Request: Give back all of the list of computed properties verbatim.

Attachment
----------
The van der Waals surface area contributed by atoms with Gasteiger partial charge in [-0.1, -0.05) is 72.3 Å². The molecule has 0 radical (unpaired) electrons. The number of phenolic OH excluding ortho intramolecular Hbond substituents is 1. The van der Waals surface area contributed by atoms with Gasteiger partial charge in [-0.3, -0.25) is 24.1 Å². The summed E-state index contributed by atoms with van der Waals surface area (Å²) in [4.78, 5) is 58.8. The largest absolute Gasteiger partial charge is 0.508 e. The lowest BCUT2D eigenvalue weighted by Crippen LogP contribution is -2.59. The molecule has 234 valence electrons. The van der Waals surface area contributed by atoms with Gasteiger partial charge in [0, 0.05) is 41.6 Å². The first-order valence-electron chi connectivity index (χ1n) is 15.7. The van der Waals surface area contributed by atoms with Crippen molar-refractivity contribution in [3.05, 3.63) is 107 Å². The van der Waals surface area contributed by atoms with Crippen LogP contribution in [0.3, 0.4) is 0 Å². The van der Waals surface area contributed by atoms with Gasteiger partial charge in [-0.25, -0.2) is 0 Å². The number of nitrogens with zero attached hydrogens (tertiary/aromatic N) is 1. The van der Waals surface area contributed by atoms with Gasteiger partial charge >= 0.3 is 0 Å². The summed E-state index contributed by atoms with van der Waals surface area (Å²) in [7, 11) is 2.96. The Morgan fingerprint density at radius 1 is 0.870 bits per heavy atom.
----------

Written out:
The van der Waals surface area contributed by atoms with Gasteiger partial charge in [-0.1, -0.05) is 72.3 Å². The molecule has 0 radical (unpaired) electrons. The number of phenolic OH excluding ortho intramolecular Hbond substituents is 1. The van der Waals surface area contributed by atoms with Gasteiger partial charge in [-0.3, -0.25) is 24.1 Å². The summed E-state index contributed by atoms with van der Waals surface area (Å²) in [4.78, 5) is 58.8. The largest absolute Gasteiger partial charge is 0.508 e. The lowest BCUT2D eigenvalue weighted by Crippen LogP contribution is -2.59. The molecule has 234 valence electrons. The van der Waals surface area contributed by atoms with Gasteiger partial charge in [0, 0.05) is 41.6 Å². The first-order valence-electron chi connectivity index (χ1n) is 15.7. The van der Waals surface area contributed by atoms with Crippen molar-refractivity contribution in [3.05, 3.63) is 107 Å². The van der Waals surface area contributed by atoms with Crippen LogP contribution in [0.3, 0.4) is 0 Å². The van der Waals surface area contributed by atoms with Gasteiger partial charge in [-0.25, -0.2) is 0 Å². The number of nitrogens with zero attached hydrogens (tertiary/aromatic N) is 1. The van der Waals surface area contributed by atoms with Gasteiger partial charge >= 0.3 is 0 Å². The summed E-state index contributed by atoms with van der Waals surface area (Å²) in [7, 11) is 2.96. The Morgan fingerprint density at radius 1 is 0.870 bits per heavy atom.